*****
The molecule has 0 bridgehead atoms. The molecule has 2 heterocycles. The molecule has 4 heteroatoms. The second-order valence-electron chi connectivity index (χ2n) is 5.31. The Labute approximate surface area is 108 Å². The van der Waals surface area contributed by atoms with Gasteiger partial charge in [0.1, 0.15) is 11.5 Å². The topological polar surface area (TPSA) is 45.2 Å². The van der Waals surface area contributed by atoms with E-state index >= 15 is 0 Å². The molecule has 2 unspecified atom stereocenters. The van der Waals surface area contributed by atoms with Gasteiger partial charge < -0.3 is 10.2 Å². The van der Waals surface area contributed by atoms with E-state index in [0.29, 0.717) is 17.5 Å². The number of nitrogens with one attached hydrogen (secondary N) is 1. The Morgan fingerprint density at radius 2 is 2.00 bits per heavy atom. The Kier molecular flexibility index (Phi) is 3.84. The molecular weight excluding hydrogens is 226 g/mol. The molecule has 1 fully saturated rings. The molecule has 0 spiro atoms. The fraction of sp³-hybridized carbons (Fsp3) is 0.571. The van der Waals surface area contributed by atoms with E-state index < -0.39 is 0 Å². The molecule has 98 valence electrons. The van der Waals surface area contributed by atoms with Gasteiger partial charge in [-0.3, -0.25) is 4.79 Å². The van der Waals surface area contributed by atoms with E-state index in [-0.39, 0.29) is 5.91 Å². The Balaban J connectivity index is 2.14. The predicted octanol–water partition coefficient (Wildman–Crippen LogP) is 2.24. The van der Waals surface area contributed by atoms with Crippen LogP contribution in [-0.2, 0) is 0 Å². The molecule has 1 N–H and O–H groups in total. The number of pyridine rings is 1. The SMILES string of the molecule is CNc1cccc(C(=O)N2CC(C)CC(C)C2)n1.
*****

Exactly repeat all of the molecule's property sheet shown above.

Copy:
The molecule has 0 bridgehead atoms. The molecule has 2 heterocycles. The molecule has 4 heteroatoms. The second-order valence-electron chi connectivity index (χ2n) is 5.31. The Labute approximate surface area is 108 Å². The van der Waals surface area contributed by atoms with Gasteiger partial charge in [0.1, 0.15) is 11.5 Å². The topological polar surface area (TPSA) is 45.2 Å². The van der Waals surface area contributed by atoms with E-state index >= 15 is 0 Å². The molecule has 2 unspecified atom stereocenters. The van der Waals surface area contributed by atoms with Gasteiger partial charge < -0.3 is 10.2 Å². The van der Waals surface area contributed by atoms with E-state index in [0.29, 0.717) is 17.5 Å². The number of nitrogens with one attached hydrogen (secondary N) is 1. The Morgan fingerprint density at radius 2 is 2.00 bits per heavy atom. The Kier molecular flexibility index (Phi) is 3.84. The molecular weight excluding hydrogens is 226 g/mol. The molecule has 1 fully saturated rings. The molecule has 0 spiro atoms. The fraction of sp³-hybridized carbons (Fsp3) is 0.571. The van der Waals surface area contributed by atoms with E-state index < -0.39 is 0 Å². The molecule has 98 valence electrons. The van der Waals surface area contributed by atoms with Gasteiger partial charge in [-0.3, -0.25) is 4.79 Å². The van der Waals surface area contributed by atoms with E-state index in [-0.39, 0.29) is 5.91 Å². The Balaban J connectivity index is 2.14. The predicted octanol–water partition coefficient (Wildman–Crippen LogP) is 2.24. The van der Waals surface area contributed by atoms with Crippen LogP contribution in [-0.2, 0) is 0 Å². The molecule has 1 N–H and O–H groups in total. The number of pyridine rings is 1. The SMILES string of the molecule is CNc1cccc(C(=O)N2CC(C)CC(C)C2)n1.